The Vienna Atomic Line Data Base (VALD, Kupka et al. 2000) was used to prepare input data for the calculations. Atomic oscillator strengths for the main spectral lines analysed in this study were taken from an inverse solar spectrum analysis (Gurtovenko & Kostyk 1989).
For the carbon abundance determination in all stars we used two regions: the Swan (0,1) band heads at 5135.5 Å and 5635.2 Å. We used the same molecular data of as Gonzalez et al. (1998). The oxygen abundance was derived from synthesis of the forbidden [O i] line at 6300 Å. The values for and isotopic line components, which are blended with the oxygen line, were taken from Johansson et al. (2003). The interval Å, which contains strong CN features, was used to determine the nitrogen abundance and the ratios. The ratio was obtained from the feature at 8004.7 Å. The CN molecular data for this wavelength interval were provided by Bertrand Plez.
All the synthetic spectra were calibrated to the solar spectrum by Kurucz (2005) to make the analysis differential to the Sun. An instrumental profile was adjusted using the solar spectrum observed on the same instrument as the programme stars. Line broadening by stellar rotation was taken into account for stars when necessary. The highest sin values (from 3 to 7.5 km s) were found for stars in the youngest open cluster in our sample, NGC 2324. We estimated the approximate rotational velocity by looking at stronger surrounding lines in spectral regions around the investigated C N O features. Our roughly estimated upper values of sin are presented together with the atmospheric parameters in Table 1. They may include some influence of macroturbulence.
|Average||0.03||0.46 0.05||0.06||0.91 0.09|
|Average||0.05||0.33 0.07||0.07||0.80 0.13|
Fitting of individual lines depends on several factors, including uncertainties on atomic parameters, continuum placement variations, and the fitting of synthetic spectra to each line. Secondly, there are errors that affect all measured lines simultaneously, such as uncertainties in the stellar atmospheric parameters. All stars are quite similar in their parameters and the quality of their spectra, therefore we chose one star (NGC 3960 310757) and calculated the effect of the assumed uncertainties of the atmospheric parameters on the abundance estimates (Table 2). Considering the given deviations from the parameters, we see that the abundances are not affected strongly. Since the CNO abundances are also bound together by molecular equilibrium in the stellar atmospheres, we also investigated the effect of an error in one of them on the abundance determination of another (Table 3).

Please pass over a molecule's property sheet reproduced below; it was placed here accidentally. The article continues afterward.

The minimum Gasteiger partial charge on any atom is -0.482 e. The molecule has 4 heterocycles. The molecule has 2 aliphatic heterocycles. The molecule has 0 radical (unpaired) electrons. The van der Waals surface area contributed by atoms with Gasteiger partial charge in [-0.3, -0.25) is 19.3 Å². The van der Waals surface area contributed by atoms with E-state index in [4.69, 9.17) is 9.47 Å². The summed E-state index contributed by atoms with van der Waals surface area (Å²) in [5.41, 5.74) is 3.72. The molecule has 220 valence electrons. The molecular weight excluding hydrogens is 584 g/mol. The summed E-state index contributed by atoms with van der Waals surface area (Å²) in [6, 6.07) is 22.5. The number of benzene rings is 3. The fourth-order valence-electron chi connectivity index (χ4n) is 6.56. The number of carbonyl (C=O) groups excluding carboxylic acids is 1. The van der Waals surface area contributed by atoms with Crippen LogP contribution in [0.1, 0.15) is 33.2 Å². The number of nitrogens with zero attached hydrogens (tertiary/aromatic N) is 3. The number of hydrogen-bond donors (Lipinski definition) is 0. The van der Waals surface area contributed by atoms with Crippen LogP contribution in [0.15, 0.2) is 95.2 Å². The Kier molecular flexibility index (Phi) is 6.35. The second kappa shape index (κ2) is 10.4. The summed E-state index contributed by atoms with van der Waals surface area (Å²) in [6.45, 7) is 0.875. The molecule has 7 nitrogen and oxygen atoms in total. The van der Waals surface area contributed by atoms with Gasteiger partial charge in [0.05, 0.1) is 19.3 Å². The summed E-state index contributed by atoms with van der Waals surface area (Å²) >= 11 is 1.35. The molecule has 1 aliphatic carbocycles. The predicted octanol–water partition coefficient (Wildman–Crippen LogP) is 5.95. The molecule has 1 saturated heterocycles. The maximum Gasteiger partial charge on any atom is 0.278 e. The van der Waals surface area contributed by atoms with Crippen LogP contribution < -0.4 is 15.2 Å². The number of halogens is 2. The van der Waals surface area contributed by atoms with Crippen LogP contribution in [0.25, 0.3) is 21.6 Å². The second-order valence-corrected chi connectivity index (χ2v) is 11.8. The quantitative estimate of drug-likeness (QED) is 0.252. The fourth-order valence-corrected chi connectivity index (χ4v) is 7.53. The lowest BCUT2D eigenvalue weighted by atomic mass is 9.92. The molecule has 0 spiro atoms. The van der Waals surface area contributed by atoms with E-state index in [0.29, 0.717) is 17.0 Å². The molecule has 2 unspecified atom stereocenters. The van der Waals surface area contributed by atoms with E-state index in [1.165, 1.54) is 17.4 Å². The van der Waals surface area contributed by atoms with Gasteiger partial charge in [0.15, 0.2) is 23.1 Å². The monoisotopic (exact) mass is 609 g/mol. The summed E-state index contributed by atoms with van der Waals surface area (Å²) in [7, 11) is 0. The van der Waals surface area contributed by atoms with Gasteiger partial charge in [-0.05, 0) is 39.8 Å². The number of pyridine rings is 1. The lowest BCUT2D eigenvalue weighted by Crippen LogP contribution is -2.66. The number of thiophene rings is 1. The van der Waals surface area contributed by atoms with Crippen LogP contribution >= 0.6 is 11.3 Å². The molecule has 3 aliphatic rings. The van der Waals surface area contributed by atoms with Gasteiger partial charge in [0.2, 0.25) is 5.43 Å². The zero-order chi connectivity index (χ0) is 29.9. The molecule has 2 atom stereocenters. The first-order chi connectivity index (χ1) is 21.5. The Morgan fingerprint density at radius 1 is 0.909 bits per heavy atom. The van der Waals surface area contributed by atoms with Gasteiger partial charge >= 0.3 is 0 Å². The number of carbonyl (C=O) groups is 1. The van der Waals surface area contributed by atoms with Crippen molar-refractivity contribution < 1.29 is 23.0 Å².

3 Results and discussion
The abundances of carbon, nitrogen, and oxygen relative to hydrogen [El/H] (we use here the customary spectroscopic notation [X/Y]) and (the line-to-line scatter) are listed along with the C/N and C/C number ratios in Table 4.
Carbon and nitrogen abundances together with C/N and ratios have been analysed in red giant stars of open clusters, globular clusters, Galactic halo and discs as indicators of mixing processes for decades (e.g. Dearborn et al. 1975; Tomkin et al. 1976; Lambert & Ries 1977, 1981; Luck 1978; Suntzeff 1981; Sneden & Pilachowski 1986; Gilroy 1989; Gratton et al. 2000; Tautvaišienė et al. 2001, 2010, 2013; Shetrone 2003; Spite et al. 2006; Smiljanic et al. 2009; Mikolaitis et al. 2010; Angelou et al. 2012; Masseron & Gilmore 2015; Drazdauskas et al. 2016, and references therein).
In Figs. 8–9 we compare our results with the modelled values of the and C/N ratios in respect of stellar turn-off masses. The mean metallicities of the clusters (Table 1) and the ages from the literature were used to compute the PARSEC isochrones (Bressan et al., 2012) and to determine turn-off masses for the target clusters. We derived a turn-off mass of with the adopted age of 440 Myr (determined by Piatti et al. 2004) for NGC 2324, with the age of 820 Myr (Kharchenko et al. 2013) for NGC 2477, and with the age of 900 Myr (Bragaglia et al. 2006) for NGC 3960.
We also included in the comparison the observational results from other studies of clump stars of open clusters (Gilroy, 1989; Luck, 1994; Tautvaišienė et al., 2000, 2005, 2015; Mikolaitis et al., 2010, 2011a, 2011b, 2012; Smiljanic et al., 2009; Santrich et al., 2013; Drazdauskas et al., 2016). To produce the average values shown in the figures, we used only red clump stars because they provide information on the final composition changes, after all the evolution along the red giant branch. The two stars lying above the clump in NGC 2324 were included in the average since their results are similar to other investigated stars.